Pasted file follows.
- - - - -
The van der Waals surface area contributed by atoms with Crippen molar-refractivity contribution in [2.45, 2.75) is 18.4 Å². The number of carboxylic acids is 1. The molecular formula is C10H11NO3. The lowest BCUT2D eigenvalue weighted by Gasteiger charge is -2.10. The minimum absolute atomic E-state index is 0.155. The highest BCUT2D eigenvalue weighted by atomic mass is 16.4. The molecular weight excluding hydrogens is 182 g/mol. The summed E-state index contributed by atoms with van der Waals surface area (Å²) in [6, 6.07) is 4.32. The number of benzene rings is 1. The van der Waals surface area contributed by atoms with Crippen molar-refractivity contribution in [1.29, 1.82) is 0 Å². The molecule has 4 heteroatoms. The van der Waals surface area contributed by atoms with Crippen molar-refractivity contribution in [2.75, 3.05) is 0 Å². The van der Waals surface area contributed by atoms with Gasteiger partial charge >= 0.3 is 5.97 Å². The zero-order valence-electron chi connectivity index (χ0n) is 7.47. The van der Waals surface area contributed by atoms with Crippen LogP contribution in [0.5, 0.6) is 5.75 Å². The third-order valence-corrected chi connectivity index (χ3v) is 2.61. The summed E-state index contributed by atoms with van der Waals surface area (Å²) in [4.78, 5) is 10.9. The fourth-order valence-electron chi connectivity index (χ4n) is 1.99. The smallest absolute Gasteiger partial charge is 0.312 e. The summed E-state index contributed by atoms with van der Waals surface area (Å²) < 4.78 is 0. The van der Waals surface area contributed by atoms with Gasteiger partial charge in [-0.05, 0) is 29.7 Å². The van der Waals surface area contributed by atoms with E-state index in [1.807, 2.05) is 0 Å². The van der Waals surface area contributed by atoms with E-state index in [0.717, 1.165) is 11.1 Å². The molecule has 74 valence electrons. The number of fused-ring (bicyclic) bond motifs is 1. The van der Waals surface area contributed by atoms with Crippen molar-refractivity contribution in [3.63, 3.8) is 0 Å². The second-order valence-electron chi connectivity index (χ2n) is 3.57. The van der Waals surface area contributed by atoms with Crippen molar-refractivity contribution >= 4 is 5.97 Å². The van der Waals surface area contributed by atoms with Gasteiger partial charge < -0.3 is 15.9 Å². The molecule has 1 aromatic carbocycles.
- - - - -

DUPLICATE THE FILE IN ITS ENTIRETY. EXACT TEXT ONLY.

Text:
The van der Waals surface area contributed by atoms with Crippen molar-refractivity contribution in [2.45, 2.75) is 18.4 Å². The number of carboxylic acids is 1. The molecular formula is C10H11NO3. The lowest BCUT2D eigenvalue weighted by Gasteiger charge is -2.10. The minimum absolute atomic E-state index is 0.155. The highest BCUT2D eigenvalue weighted by atomic mass is 16.4. The molecular weight excluding hydrogens is 182 g/mol. The summed E-state index contributed by atoms with van der Waals surface area (Å²) in [6, 6.07) is 4.32. The number of benzene rings is 1. The van der Waals surface area contributed by atoms with Crippen molar-refractivity contribution in [1.29, 1.82) is 0 Å². The molecule has 4 heteroatoms. The van der Waals surface area contributed by atoms with Crippen molar-refractivity contribution in [2.75, 3.05) is 0 Å². The van der Waals surface area contributed by atoms with Gasteiger partial charge >= 0.3 is 5.97 Å². The zero-order valence-electron chi connectivity index (χ0n) is 7.47. The van der Waals surface area contributed by atoms with Crippen LogP contribution in [0.5, 0.6) is 5.75 Å². The third-order valence-corrected chi connectivity index (χ3v) is 2.61. The summed E-state index contributed by atoms with van der Waals surface area (Å²) in [4.78, 5) is 10.9. The fourth-order valence-electron chi connectivity index (χ4n) is 1.99. The smallest absolute Gasteiger partial charge is 0.312 e. The summed E-state index contributed by atoms with van der Waals surface area (Å²) < 4.78 is 0. The van der Waals surface area contributed by atoms with Gasteiger partial charge in [-0.05, 0) is 29.7 Å². The van der Waals surface area contributed by atoms with E-state index in [1.807, 2.05) is 0 Å². The van der Waals surface area contributed by atoms with E-state index in [0.717, 1.165) is 11.1 Å². The molecule has 74 valence electrons. The number of fused-ring (bicyclic) bond motifs is 1. The van der Waals surface area contributed by atoms with Crippen molar-refractivity contribution in [3.63, 3.8) is 0 Å². The second-order valence-electron chi connectivity index (χ2n) is 3.57. The van der Waals surface area contributed by atoms with Crippen molar-refractivity contribution >= 4 is 5.97 Å². The van der Waals surface area contributed by atoms with Gasteiger partial charge < -0.3 is 15.9 Å². The molecule has 1 aromatic carbocycles.